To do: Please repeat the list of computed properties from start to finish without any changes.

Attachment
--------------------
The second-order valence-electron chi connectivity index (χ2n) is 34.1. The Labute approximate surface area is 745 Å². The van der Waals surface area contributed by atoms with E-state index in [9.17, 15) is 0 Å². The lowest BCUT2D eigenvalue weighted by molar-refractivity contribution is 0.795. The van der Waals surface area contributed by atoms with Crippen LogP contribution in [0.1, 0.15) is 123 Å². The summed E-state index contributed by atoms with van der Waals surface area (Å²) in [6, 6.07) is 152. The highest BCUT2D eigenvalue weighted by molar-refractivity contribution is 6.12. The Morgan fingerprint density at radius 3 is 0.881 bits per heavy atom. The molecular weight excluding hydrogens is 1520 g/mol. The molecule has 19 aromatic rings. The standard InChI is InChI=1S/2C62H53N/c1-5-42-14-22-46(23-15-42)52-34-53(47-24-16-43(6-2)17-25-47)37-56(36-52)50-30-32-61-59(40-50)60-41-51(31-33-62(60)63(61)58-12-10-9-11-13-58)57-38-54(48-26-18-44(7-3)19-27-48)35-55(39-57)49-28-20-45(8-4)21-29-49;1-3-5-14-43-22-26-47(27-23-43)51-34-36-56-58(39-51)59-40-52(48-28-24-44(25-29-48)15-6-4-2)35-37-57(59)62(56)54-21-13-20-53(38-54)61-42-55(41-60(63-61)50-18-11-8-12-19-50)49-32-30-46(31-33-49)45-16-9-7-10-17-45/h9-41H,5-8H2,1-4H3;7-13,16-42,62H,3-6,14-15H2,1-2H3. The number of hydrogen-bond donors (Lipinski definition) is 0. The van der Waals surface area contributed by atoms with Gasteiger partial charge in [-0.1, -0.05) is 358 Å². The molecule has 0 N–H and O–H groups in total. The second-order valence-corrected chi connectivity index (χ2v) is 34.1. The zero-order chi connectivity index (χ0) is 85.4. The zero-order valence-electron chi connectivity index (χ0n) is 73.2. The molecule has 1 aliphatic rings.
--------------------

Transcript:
The second-order valence-electron chi connectivity index (χ2n) is 34.1. The Labute approximate surface area is 745 Å². The van der Waals surface area contributed by atoms with E-state index in [9.17, 15) is 0 Å². The lowest BCUT2D eigenvalue weighted by molar-refractivity contribution is 0.795. The van der Waals surface area contributed by atoms with Crippen LogP contribution in [0.1, 0.15) is 123 Å². The summed E-state index contributed by atoms with van der Waals surface area (Å²) in [6, 6.07) is 152. The highest BCUT2D eigenvalue weighted by molar-refractivity contribution is 6.12. The Morgan fingerprint density at radius 3 is 0.881 bits per heavy atom. The molecular weight excluding hydrogens is 1520 g/mol. The molecule has 19 aromatic rings. The standard InChI is InChI=1S/2C62H53N/c1-5-42-14-22-46(23-15-42)52-34-53(47-24-16-43(6-2)17-25-47)37-56(36-52)50-30-32-61-59(40-50)60-41-51(31-33-62(60)63(61)58-12-10-9-11-13-58)57-38-54(48-26-18-44(7-3)19-27-48)35-55(39-57)49-28-20-45(8-4)21-29-49;1-3-5-14-43-22-26-47(27-23-43)51-34-36-56-58(39-51)59-40-52(48-28-24-44(25-29-48)15-6-4-2)35-37-57(59)62(56)54-21-13-20-53(38-54)61-42-55(41-60(63-61)50-18-11-8-12-19-50)49-32-30-46(31-33-49)45-16-9-7-10-17-45/h9-41H,5-8H2,1-4H3;7-13,16-42,62H,3-6,14-15H2,1-2H3. The number of hydrogen-bond donors (Lipinski definition) is 0. The van der Waals surface area contributed by atoms with Gasteiger partial charge in [-0.1, -0.05) is 358 Å². The molecule has 0 N–H and O–H groups in total. The second-order valence-corrected chi connectivity index (χ2v) is 34.1. The zero-order chi connectivity index (χ0) is 85.4. The zero-order valence-electron chi connectivity index (χ0n) is 73.2. The molecule has 1 aliphatic rings.